By Bob Weaver

Sen. Shelly Moore Capito (R} has joined Sen. Joe Manchin (D), both announcing they will oppose the most recent Republican plan to reform Obamacare, while all of WV's Republican congressmen remain for it.

The current bill would eliminate coverage for 22 million people, and takes a major hit at eliminating coverage for millions more of Medicaid recipients.

It drastically hurts older Americans not yet on Medicare.

These changes would be particularly devastating in West Virginia, which currently receives 78 percent of funding for the state's Medicaid program from the federal government.

Republicans deny it will cut Medicaid benefits, but the analysis by the government says otherwise.

The "health care bill" isn't really about health care at all. It's the first step in a massive redistribution of wealth from struggling wage-earners to the rich — a theft of historic proportions.

It would likely be the greatest single shift toward America's wealth holders in the nation's history, albeit that Obamacare has many flaws. The bill is not about fixing them or looking to control the usurious cost of healthcare, medications and private insurance providers.

Despite Donald Trump repeatedly campaigned against downsizing Medicaid and calling the present bill "mean," he's on board with the Republicans that control congress for passage. Trump said the new bill would have "heart" in a tweet.

What Republicans in both chambers want to do is cut nearly $1 trillion over the next decade from the Medicaid program, which presently serves almost 70 million people.

Medicaid provides health care not just for the indigent and disabled but also for the working poor — low-wage employees who cannot afford health insurance, even the plans offered through their jobs.

The working poor in WV will take one of the biggest hits among the 50 states.

Several thousand West Virginians would have to take their loved one out of nursing homes, including middle-class seniors whose savings have been exhausted. Roughly two-thirds of those in US nursing homes have their care paid by Medicaid.

Children's health services, including coverage for 6,000 WV foster children, will take a hit.

Why would Republicans want to slash this vital program, although they have long been about entitled reform and reducing the national debt?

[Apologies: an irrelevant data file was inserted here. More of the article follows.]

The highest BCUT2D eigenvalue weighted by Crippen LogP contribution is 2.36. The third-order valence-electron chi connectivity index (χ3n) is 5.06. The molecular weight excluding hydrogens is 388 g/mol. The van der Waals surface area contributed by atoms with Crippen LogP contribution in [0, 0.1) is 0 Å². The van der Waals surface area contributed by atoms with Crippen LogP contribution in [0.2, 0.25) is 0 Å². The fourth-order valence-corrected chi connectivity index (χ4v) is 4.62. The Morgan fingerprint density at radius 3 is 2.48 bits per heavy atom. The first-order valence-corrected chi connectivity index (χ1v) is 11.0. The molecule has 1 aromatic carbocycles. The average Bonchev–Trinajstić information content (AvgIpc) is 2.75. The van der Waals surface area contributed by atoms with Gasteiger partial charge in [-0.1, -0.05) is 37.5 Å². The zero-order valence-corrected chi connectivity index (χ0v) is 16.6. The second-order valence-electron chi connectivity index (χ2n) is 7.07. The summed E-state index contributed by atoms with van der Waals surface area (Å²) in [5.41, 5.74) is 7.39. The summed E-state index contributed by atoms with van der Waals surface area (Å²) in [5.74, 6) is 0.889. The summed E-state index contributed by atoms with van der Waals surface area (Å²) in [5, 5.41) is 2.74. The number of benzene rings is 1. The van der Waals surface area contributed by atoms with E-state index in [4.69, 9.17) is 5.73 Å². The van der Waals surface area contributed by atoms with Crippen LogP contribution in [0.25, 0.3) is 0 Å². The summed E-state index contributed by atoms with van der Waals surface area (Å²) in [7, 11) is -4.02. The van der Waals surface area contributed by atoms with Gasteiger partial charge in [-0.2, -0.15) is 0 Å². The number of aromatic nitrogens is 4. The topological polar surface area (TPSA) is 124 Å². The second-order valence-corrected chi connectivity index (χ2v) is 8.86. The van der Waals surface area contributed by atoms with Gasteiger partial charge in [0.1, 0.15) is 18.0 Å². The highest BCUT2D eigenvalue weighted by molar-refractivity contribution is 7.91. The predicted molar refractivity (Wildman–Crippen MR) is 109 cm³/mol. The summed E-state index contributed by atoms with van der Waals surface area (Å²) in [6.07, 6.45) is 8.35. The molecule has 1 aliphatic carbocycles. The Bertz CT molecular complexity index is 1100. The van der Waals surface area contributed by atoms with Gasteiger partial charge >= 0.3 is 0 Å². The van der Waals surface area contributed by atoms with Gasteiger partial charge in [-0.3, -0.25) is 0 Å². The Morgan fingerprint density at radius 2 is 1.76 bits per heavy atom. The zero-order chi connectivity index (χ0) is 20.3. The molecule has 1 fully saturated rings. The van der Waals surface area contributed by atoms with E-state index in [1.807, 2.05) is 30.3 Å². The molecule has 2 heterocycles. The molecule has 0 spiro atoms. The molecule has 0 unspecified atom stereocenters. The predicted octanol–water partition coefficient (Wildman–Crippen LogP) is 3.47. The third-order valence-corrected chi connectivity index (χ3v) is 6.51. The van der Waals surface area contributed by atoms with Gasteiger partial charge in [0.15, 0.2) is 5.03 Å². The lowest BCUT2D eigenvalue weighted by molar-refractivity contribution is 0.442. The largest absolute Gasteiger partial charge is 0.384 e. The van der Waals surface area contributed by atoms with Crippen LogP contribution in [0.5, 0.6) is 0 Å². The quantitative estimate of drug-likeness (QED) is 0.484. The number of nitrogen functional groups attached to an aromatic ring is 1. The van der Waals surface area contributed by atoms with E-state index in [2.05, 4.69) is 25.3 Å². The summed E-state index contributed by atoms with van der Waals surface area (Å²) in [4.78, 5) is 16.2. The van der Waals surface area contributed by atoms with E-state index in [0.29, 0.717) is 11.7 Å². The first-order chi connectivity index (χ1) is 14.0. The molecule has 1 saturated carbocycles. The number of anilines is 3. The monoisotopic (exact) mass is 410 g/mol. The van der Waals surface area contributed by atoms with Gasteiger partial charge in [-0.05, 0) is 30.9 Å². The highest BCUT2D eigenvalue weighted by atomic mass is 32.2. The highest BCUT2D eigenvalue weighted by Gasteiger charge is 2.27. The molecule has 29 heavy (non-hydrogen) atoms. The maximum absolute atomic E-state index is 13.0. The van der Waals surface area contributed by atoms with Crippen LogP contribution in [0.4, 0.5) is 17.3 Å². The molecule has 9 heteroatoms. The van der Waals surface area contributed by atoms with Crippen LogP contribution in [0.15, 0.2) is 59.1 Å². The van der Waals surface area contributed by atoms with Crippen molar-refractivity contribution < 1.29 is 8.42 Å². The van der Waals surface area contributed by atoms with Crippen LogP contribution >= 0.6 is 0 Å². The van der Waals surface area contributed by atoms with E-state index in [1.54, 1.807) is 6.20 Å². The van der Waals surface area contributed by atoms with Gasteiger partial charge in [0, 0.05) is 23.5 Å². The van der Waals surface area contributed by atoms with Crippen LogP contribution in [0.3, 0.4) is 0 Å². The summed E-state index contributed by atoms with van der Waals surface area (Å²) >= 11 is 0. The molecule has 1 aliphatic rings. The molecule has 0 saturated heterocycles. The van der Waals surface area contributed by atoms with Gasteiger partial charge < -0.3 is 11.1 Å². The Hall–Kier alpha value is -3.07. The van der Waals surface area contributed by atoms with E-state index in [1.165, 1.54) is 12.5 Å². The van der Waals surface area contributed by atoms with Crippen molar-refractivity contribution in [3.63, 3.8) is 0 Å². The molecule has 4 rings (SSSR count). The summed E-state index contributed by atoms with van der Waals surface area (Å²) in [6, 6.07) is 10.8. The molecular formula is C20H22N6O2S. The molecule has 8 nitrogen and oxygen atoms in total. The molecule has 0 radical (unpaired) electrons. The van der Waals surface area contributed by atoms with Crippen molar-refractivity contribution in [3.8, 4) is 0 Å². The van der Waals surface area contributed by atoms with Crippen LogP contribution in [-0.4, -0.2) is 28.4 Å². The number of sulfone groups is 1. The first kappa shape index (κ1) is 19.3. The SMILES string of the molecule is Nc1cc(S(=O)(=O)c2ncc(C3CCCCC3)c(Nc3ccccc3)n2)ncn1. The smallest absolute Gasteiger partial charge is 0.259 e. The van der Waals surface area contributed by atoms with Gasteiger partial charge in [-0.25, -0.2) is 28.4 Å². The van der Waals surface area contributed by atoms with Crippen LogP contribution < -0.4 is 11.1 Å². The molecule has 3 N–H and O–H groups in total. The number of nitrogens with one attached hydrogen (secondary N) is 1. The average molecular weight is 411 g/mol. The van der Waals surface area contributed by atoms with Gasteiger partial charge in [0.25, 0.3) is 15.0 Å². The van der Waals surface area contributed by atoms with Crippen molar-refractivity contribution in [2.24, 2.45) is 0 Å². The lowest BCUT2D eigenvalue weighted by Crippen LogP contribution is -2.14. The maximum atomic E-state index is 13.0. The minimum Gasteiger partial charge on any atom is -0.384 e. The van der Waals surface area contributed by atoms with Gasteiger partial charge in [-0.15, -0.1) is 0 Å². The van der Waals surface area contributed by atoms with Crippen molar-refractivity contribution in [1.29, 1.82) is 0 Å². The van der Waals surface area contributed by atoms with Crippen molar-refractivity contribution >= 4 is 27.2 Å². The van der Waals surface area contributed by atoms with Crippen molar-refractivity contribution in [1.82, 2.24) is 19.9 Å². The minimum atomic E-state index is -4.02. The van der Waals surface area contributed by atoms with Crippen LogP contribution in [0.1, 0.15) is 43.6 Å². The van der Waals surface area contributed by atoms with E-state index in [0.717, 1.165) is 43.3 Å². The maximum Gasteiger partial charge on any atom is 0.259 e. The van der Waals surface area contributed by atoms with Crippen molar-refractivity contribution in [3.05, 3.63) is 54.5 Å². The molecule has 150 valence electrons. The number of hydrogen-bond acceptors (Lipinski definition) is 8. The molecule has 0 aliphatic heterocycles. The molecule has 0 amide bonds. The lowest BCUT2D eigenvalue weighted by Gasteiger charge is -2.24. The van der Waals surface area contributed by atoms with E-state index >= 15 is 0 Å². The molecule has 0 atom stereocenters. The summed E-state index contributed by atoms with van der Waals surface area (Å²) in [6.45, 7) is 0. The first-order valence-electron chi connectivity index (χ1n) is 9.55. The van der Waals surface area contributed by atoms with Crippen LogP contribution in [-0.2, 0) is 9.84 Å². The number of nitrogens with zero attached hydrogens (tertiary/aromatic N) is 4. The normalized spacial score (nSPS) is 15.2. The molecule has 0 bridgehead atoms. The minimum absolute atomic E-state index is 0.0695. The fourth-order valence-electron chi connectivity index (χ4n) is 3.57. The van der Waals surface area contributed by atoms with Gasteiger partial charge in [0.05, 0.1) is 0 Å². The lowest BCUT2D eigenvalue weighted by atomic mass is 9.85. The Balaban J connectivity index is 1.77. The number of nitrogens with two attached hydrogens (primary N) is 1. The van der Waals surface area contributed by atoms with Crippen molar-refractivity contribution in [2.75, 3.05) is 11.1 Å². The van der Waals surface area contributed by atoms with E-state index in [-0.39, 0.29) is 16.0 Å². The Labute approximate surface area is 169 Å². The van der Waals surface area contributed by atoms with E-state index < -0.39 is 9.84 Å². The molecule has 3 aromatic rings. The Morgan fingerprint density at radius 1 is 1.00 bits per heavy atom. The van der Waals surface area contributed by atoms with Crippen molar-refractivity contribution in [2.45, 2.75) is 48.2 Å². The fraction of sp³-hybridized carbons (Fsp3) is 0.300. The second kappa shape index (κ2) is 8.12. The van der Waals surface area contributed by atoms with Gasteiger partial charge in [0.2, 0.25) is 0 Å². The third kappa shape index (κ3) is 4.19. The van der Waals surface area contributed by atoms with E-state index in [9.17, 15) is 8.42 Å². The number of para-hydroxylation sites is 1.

It is the GOP's intention not to use the savings to pay down the national debt. Instead, slashing Medicaid spending creates fiscal headroom for what is euphemistically being called "tax reform" — a soon-to-come package of huge tax cuts favoring the wealthy.

This is being called fake news.

But the bill calls for cutting Medicaid for tax cuts.

The main course is intended to be big cuts in individual and corporate tax rates that would benefit the rich.

The ACA is far from perfect, but recall that it was designed with input from the insurance and pharmacy industry.

Yes, Obamacare is in trouble in many states. Republican governors and state legislatures refused to set up exchanges that would make insurance more affordable and declined the opportunity to expand Medicaid coverage.

Neither the House nor the Senate bill fully dismantles the scaffolding of Obamacare, wanting to erase the central concept that the ACA established - that health care is a fundamental right, not a privilege depending on one's income.

Pig's lipstick is being applied with a trowel to make it sound good, but it is sacrificing Medicaid for tax cuts, and thousands who voted for Donald Trump in WV will be directly affected.

West Virginia has been called "ground zero" of the opioid epidemic that is ripping across the nation, with the highest death rate in the nation.

There have been so many overdose deaths in West Virginia that medical examiners and funeral homes are overwhelmed. The state's fund for indigent burials was depleted five months before the end of the fiscal year.

The proposed Medicaid changes essentially eliminate drug treatment.

Vital programming reliant on federal Medicaid dollars, including school-based community health clinics that are a lifeline in our rural communities, would likely be unable to continue.

With nearly 30 percent of West Virginians receiving health coverage through Medicaid and CHIP, the loss of this funding would mean significant reductions in the number of people and the scope of services eligible for coverage.

Again, low-income West Virginians would face the loss of care, and rely mostly on emergency room visits. Many of them blame "the takers" for abusing the system, when in fact the working poor outnumbers the so-called "takers" as beneficiaries.

The impact on rural hospitals and clinics would likely lead to closings.

In West Virginia, federal funds provided through Medicaid expansion offset $43 million in state behavioral-health program funding in 2015 alone.

Unfortunately, in the political hubris, most do not put faces to real people who would suffer and die.

Hur Herald from Sunny Cal
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